“Both exercise and calcium are the cornerstone of building healthy bones,” says Pagano. “They affect the body differently and have different benefits.”
When you exercise, you’re stimulating the bones to produce new tissue. You can see evidence of this by looking at baseball players. A 2014 study from researchers at Indiana University revealed that bone density and strength were significantly greater in the players’ throwing arm than non-throwing arm, even if they had stopped playing baseball years ago.
Calcium, on the other hand, helps the body mineralize bone tissue, helping it become harder and stronger. Your body houses 99 percent of its calcium stores in the skeleton, and eating plenty of high-calcium foods can help the body get enough. (And don’t forget vitamin D, which helps the body absorb calcium.)
MYTH: You shouldn’t exercise if you have osteoporosis.
If you’ve been diagnosed with osteoporosis, your intuition may think, “My bones are fragile, so I should avoid physical activity to prevent a fracture.”
It’s a logical thought, but in reality, keeping your bones active is the best approach to prevent falls and fractures. Exercise with osteoporosis only modestly affects your bone mineral density, but it has a huge effect on strength, flexibility, and balance—all of which keep you upright and sturdy.
“We don’t want to have a debilitating fracture that could be a life-changing experiencing, especially at an older age,” says Pagano.
Fractures are serious: About 20 percent of seniors who suffer a hip fracture die within one year, according to NOF. Death by hip fracture is usually caused by complications of the broken bone or the resulting surgery.
But you’re right that some precaution is necessary. “It’s important to exercise with osteoporosis,” says Pagano, “but you do need to be educated on what safe modifications you can make so that you continue to benefit.”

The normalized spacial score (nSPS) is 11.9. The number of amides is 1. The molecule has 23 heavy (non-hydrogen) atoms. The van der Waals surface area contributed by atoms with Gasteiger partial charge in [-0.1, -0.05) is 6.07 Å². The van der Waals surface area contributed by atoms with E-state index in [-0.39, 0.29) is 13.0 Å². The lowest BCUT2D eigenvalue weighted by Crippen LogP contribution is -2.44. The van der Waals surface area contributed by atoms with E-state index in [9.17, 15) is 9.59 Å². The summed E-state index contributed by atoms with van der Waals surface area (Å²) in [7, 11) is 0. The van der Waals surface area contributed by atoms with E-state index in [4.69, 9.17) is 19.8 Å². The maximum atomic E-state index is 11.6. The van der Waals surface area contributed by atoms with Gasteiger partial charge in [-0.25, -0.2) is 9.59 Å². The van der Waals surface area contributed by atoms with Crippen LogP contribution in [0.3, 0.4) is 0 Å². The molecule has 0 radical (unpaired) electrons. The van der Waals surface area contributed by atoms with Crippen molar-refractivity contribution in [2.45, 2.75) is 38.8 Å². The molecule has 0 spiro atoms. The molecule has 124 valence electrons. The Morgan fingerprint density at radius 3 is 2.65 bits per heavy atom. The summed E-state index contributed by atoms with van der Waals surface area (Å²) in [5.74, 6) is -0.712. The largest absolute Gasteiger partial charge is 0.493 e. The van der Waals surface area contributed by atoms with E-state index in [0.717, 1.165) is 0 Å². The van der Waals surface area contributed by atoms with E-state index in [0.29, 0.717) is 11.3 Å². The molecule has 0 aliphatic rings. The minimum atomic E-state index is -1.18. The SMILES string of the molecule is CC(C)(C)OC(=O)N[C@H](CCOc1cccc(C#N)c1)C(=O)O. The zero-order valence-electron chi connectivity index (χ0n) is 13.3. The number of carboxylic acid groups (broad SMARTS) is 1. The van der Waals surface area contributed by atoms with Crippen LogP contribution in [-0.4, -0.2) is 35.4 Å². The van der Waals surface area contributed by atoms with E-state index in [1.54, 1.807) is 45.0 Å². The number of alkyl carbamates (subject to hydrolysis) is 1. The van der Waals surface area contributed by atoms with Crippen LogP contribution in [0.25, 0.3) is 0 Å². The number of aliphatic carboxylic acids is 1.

Try it out with these tips:
Calcium. Nyon, Switzerland: International Osteoporosis Foundation. (Accessed on August 6, 2018 at https://www.iofbonehealth.org/osteoporosis-musculoskeletal-disorders/osteoporosis/prevention/calcium.)
Effective exercises for osteoporosis. Cambridge, MA: Harvard Medical School, 2014. (Accessed on August 6 2018 at https://www.health.harvard.edu/pain/effective-exercises-for-osteoporosis.)
Exercise recommendations. Nyon, Switzerland: International Osteoporosis Foundation. (Accessed on August 6, 2018 at https://www.iofbonehealth.org/exercise-recommendations.)
Giangregorio LM, Papaioannou A, MacIntyre NJ, Ashe MC, Heinonen A, Shipp K, et al. Too fit to fracture: exercise recommendations for individuals with osteoporosis or osteoporotic vertebral fracture. Ostoporos Int. March 2014;25(3):821-35.
Healthy bones matter. National Institute of Arthritis and Musculoskeletal and Skin Diseases. (Accessed on August 6, 2018 at https://www.niams.nih.gov/health-topics/kids/healthy-bones.)
Osteoporosis. Washington, DC: U.S. National Library of Medicine. (Accessed on August 6, 2018 at https://medlineplus.gov/osteoporosis.html.)
Warden SJ, Mantila Roosa SM, Kersh ME, Hurd AL, Fleisig GS, Pandy MG, Fuchs RK. Physical activity when young provides lifelong benefits to cortical bone size and strength in men. Proc Natl Acad Sci USA. 2014 Apr 8;111(14):5337-42.
What is osteoporosis and what causes it? Arlington, VA: National Osteoporosis Foundation. (Accessed on August 6, 2018 at https://www.nof.org/patients/what-is-osteoporosis/.)